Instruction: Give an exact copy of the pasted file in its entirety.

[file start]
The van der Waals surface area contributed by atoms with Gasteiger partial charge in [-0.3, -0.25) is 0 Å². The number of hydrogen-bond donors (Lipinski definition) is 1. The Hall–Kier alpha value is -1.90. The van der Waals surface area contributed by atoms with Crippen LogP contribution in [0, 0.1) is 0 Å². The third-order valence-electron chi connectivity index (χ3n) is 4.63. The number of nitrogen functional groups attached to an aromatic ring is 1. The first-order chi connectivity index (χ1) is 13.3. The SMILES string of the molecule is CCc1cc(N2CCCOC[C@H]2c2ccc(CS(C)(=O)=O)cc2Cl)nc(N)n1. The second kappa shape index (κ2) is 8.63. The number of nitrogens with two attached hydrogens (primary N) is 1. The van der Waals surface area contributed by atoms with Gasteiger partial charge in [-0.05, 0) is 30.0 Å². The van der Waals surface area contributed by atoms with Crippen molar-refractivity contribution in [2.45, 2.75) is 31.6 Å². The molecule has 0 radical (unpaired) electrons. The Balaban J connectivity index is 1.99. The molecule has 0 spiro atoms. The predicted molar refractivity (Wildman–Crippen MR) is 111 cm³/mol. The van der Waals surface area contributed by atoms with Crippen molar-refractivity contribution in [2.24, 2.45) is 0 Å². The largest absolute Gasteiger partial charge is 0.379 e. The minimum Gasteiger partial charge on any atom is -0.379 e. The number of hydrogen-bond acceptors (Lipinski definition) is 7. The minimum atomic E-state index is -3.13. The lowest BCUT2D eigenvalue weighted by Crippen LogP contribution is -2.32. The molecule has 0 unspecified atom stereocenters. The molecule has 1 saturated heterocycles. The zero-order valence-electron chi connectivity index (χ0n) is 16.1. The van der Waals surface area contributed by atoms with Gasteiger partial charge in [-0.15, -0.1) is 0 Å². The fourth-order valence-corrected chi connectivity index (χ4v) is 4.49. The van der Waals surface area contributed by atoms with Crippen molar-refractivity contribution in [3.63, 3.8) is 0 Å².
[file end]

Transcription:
The van der Waals surface area contributed by atoms with Gasteiger partial charge in [-0.3, -0.25) is 0 Å². The number of hydrogen-bond donors (Lipinski definition) is 1. The Hall–Kier alpha value is -1.90. The van der Waals surface area contributed by atoms with Crippen LogP contribution in [0, 0.1) is 0 Å². The third-order valence-electron chi connectivity index (χ3n) is 4.63. The number of nitrogen functional groups attached to an aromatic ring is 1. The first-order chi connectivity index (χ1) is 13.3. The SMILES string of the molecule is CCc1cc(N2CCCOC[C@H]2c2ccc(CS(C)(=O)=O)cc2Cl)nc(N)n1. The second kappa shape index (κ2) is 8.63. The number of nitrogens with two attached hydrogens (primary N) is 1. The van der Waals surface area contributed by atoms with Gasteiger partial charge in [-0.05, 0) is 30.0 Å². The van der Waals surface area contributed by atoms with Crippen molar-refractivity contribution in [2.45, 2.75) is 31.6 Å². The molecule has 0 radical (unpaired) electrons. The Balaban J connectivity index is 1.99. The molecule has 0 spiro atoms. The predicted molar refractivity (Wildman–Crippen MR) is 111 cm³/mol. The van der Waals surface area contributed by atoms with Crippen molar-refractivity contribution in [2.24, 2.45) is 0 Å². The largest absolute Gasteiger partial charge is 0.379 e. The minimum Gasteiger partial charge on any atom is -0.379 e. The number of hydrogen-bond acceptors (Lipinski definition) is 7. The minimum atomic E-state index is -3.13. The lowest BCUT2D eigenvalue weighted by Crippen LogP contribution is -2.32. The molecule has 0 unspecified atom stereocenters. The molecule has 1 saturated heterocycles. The zero-order valence-electron chi connectivity index (χ0n) is 16.1. The van der Waals surface area contributed by atoms with Gasteiger partial charge in [-0.15, -0.1) is 0 Å². The fourth-order valence-corrected chi connectivity index (χ4v) is 4.49. The van der Waals surface area contributed by atoms with Crippen molar-refractivity contribution in [3.63, 3.8) is 0 Å².